Pressure Builds on Administration to Reform Federal Policy on Immigration Holds by Local Law Enforcement

April 17, 2014 12:00 am

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With Announcements in Philadelphia and Oregon 2 Dozen Localities now reject “ICE Holds”

April 17, 2014

FOR IMMEDIATE RELEASE
CONTACT: 212-549-2666, media@aclu.org

NEW YORK– Momentum is growing among states and localities that reject the federal government’s requests to imprison people in state and local jails while their immigration status is investigated. Yesterday, Philadelphia and three Oregon counties — Multnomah, Clackamas, and Washington became the latest localities to announce they will no longer comply with requests from Immigration and Customs Enforcement (“ICE”) to detain people for up to five days for ICE’s benefit after their criminal custody has ended. Today, several additional counties in Oregon are rumored to be considering similar moves. ICE’s controversial “detainer” policy is currently under review by the Obama administration, which has seen increasing pressure from localities to end it.

“Philadelphia and Oregon have stepped forward with some of the strongest policies in the country,” said Kate Desormeau, staff attorney with the American Civil Liberties Union’s Immigrants’ Rights Project. “Most policies rejecting ICE holds are based on an understanding by local law enforcement officials that getting involved in immigration enforcement undermines community trust in the police and makes everyone less safe. But these new policies do more than protect public safety; they also recognize that ICE holds are, at their core, unconstitutional violations of the rights of individuals detained.”

The Obama Administration recently hit the dubious milestone of deporting 2 million people in just 5 years— a record it achieved in no small part by leaning on state and local law enforcement agencies. In particular, ICE has funneled hundreds of thousands of people into the deportation pipeline by issuing immigration “detainers.” The ACLU has long argued that imprisonment on an ICE detainer alone—without a warrant or any criminal charges pending—violates the Constitution. A growing number of localities across the country agree.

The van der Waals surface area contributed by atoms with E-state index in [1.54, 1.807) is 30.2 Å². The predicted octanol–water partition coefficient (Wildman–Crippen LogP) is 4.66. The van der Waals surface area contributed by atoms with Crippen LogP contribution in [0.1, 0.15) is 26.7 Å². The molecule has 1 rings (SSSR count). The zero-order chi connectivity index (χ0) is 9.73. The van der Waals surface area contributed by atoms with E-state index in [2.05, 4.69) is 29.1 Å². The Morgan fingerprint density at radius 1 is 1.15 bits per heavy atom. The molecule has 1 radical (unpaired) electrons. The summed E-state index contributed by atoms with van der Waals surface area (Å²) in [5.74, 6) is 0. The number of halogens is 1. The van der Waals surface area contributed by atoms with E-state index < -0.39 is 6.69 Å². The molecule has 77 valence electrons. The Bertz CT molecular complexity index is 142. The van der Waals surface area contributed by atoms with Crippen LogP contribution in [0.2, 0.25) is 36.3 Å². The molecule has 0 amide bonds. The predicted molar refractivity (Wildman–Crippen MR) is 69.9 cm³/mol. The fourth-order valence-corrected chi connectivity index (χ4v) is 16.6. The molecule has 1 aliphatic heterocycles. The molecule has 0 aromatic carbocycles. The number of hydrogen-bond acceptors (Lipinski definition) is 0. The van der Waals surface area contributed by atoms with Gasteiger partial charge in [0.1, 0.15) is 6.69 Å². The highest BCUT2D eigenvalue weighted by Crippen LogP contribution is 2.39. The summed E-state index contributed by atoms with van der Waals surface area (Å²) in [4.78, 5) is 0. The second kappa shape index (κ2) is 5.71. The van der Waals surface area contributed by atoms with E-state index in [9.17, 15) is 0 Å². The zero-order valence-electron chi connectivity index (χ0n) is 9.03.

“We’ve long advocated that honoring warrantless ICE detainers is unlawful and also makes law enforcement’s job harder because it destroys trust in the community,” said Dave Fidanque, Executive Director of the ACLU of Oregon. “We’re thrilled that these Sheriffs are taking note of the recent court decision and abandoning a practice we believe violates state law and both the Oregon and United States Constitution.”

With yesterday’s developments, there are now approximately two dozen states or localities with policies that limit or completely reject their involvement with ICE holds. They stem from a growing concern that ICE detainer policies were failing to target individuals who pose a threat to public safety and instead resulted in the detention and deportation of people with minor infractions or no criminal history at all. Earlier this month, the Associated Press reported that since California’s limited-detainer law, the TRUST Act, went into effect in January, law enforcement agencies showed a 44% drop in people held for possible deportation. The law specifies that only people with serious offenses can be held beyond their normal period due to an ICE hold request.

The Department of Homeland Security should heed the call of the growing number of localities rejecting immigration holds. DHS must stop issuing detainers without a solid legal basis and review by a neutral party, and it must train all personnel to limit detainers to only those cases involving convictions for serious offenses,” said Joanne Lin, legislative counsel with ACLU’s Washington Legislative Office. “Significant detainer reforms are necessary to stop violations of due process and the unjust separation of American families.”

Philadelphia and Oregon’s new detainer policies dovetail with several recent federal court decisions that have highlighted the serious constitutional problems with ICE detainers. Clackamas County, Oregon, cited the recent decision in Miranda-Olivares v. Clackamas County, which held the county legally responsible for imprisoning a woman on an ICE detainer in violation of the Fourth Amendment.

Philadelphia’s policy came on the heels of the Third Circuit Federal Appeals Court’s decision in the ACLU’s case, Galarza v. Szalczyk, which recognized that ICE detainers are merely requests, not orders—and that if states and localities choose to detain people on that basis, they can be liable in court for violating the Constitution.

Similarly, in Morales v. Chadbourne, another ACLU case, the federal court in Rhode Island held that both state and federal officials bore responsibility for detaining a U.S. citizen on an ICE detainer without an adequate legal basis.

For more information on the ACLU’s position regarding ICE holds, see: ACLU Administrative Recommendations on ICE Detainers

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